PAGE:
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Protective Structure and Museum for ­Archaeological Site in Pedrosa de la Vega

The Villa La Olmeda, situated some 300 km north of Madrid, is one of the best preserved Roman houses in Spain. The 4,500 m2 excavation site contains valuable floor mosaics dating from the 4th century AD. In order to protect them from the weather, the area has been covered by a large roof. A small museum and facilities for visitors were also created. Using a limited range of materials, the architects designed a building of simple construction. Externally, the preoxidized steel envelope harmonizes with the surrounding landscape, while internally the structure provides a restrained background for the various functions. For the two parts of the villa, which date from different periods of the Roman Empire, the design concept foresaw two exhibition halls linked by steel walkways, with additional of-fices, a museum space and a lecture hall. Natural lighting is provided by a peripheral band of translucent polycarbonate panels. The arched roof structure, consisting of a prefabricated, lozenge-shaped steel grid, was not only cost-saving; it also conveys a sense of lightness. The arches are borne mainly by 110 steel columns. For the three arches in the large exhibition hall, four additional steel columns and two longitudinal girders were provided. Their position – together with the artificial lawn and metal-mesh screens – marks the location of the former villa courtyard and allows a subtle interweaving of old and new.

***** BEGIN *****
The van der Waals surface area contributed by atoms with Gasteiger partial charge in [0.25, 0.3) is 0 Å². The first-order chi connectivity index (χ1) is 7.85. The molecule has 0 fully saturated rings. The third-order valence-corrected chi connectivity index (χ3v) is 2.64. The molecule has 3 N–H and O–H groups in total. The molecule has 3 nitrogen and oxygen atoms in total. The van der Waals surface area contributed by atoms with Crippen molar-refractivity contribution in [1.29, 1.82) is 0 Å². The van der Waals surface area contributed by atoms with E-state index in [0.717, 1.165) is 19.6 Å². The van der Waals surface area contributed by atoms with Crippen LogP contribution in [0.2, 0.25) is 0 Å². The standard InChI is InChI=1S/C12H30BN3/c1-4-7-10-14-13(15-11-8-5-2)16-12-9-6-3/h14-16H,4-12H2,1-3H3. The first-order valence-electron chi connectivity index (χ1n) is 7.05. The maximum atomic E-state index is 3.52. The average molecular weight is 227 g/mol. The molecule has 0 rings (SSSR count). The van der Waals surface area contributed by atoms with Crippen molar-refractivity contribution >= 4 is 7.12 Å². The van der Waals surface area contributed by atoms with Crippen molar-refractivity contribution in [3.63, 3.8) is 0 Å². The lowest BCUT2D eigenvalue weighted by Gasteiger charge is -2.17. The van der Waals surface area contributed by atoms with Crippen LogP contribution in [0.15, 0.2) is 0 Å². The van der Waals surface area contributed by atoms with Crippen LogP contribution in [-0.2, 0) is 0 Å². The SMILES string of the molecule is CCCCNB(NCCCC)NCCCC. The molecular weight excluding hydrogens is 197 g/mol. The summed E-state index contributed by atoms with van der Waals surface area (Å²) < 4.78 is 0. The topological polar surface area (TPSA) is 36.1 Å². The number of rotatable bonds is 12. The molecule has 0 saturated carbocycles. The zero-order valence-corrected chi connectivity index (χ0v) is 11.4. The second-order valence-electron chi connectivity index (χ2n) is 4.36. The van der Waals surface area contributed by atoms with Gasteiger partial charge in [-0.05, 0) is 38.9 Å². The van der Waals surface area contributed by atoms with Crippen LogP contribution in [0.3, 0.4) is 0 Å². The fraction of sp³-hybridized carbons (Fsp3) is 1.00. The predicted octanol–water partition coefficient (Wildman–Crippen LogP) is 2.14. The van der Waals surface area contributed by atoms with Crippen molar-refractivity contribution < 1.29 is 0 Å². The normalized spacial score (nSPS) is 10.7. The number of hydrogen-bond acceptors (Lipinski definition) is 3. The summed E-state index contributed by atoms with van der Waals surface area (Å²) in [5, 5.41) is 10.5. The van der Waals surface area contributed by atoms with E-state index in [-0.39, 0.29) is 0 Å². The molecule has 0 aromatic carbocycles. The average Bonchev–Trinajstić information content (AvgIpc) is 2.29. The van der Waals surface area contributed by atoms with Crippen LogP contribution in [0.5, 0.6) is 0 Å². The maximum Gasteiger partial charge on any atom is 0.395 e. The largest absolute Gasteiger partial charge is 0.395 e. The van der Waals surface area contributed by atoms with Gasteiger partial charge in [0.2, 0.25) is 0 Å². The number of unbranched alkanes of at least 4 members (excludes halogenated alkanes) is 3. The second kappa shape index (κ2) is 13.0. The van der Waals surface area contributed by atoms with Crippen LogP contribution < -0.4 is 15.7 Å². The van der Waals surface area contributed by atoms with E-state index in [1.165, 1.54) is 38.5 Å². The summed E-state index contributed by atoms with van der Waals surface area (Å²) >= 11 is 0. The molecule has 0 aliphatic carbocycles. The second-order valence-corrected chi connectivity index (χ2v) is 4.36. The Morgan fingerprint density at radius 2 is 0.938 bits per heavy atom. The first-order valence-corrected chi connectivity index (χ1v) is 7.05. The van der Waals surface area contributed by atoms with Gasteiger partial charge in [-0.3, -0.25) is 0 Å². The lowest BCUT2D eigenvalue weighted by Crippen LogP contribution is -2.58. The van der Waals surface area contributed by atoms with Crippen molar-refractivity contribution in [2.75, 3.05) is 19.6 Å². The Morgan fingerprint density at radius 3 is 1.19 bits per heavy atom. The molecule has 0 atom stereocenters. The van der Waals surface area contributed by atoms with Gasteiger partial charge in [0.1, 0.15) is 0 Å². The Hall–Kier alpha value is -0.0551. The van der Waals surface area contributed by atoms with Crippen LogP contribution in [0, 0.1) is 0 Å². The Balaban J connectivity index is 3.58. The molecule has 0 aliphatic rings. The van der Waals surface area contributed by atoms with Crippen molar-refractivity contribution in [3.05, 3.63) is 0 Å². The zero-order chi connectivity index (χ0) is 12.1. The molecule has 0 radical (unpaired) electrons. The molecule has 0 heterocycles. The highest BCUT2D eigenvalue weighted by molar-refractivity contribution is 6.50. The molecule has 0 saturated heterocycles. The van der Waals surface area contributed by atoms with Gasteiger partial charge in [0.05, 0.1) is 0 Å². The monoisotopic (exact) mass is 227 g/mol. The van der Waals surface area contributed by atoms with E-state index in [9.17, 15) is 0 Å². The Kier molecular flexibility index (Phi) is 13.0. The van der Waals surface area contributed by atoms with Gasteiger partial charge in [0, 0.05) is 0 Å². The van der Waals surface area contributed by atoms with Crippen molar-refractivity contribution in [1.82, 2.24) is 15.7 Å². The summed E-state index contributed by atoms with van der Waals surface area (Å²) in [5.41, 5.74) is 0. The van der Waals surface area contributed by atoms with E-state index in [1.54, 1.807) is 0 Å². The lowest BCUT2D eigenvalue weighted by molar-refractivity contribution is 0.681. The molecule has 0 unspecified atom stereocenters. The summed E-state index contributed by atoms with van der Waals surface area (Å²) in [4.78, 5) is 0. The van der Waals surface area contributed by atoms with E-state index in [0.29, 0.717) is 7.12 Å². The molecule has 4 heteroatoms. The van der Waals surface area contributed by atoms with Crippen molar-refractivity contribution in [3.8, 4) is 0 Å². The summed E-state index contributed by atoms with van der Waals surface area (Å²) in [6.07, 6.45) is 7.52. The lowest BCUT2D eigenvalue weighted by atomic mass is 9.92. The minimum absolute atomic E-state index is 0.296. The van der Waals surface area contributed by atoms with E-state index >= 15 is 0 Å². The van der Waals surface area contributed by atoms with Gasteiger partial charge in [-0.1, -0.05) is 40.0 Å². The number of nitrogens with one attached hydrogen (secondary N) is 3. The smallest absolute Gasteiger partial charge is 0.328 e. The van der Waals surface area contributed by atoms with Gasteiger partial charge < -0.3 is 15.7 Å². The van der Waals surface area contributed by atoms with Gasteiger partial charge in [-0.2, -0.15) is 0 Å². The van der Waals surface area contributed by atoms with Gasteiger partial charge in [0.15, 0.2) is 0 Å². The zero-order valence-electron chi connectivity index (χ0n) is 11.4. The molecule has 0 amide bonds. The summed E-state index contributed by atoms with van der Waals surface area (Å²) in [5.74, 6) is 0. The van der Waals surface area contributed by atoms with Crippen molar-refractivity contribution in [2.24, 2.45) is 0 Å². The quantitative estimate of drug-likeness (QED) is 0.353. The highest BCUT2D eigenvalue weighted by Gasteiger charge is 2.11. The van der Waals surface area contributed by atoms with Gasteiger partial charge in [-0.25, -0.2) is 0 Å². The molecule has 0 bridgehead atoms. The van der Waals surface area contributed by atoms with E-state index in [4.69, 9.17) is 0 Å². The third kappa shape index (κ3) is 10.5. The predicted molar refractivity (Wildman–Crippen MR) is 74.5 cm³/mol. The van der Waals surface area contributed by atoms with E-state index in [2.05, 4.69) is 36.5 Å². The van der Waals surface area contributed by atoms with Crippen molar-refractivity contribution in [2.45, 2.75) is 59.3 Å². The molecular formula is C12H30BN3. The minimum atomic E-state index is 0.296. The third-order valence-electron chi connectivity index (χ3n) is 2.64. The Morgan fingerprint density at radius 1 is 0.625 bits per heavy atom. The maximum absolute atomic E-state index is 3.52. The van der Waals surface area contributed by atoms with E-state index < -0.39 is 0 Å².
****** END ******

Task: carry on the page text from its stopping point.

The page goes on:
This article is taken out of the following magazine:
DETAIL 6/2010

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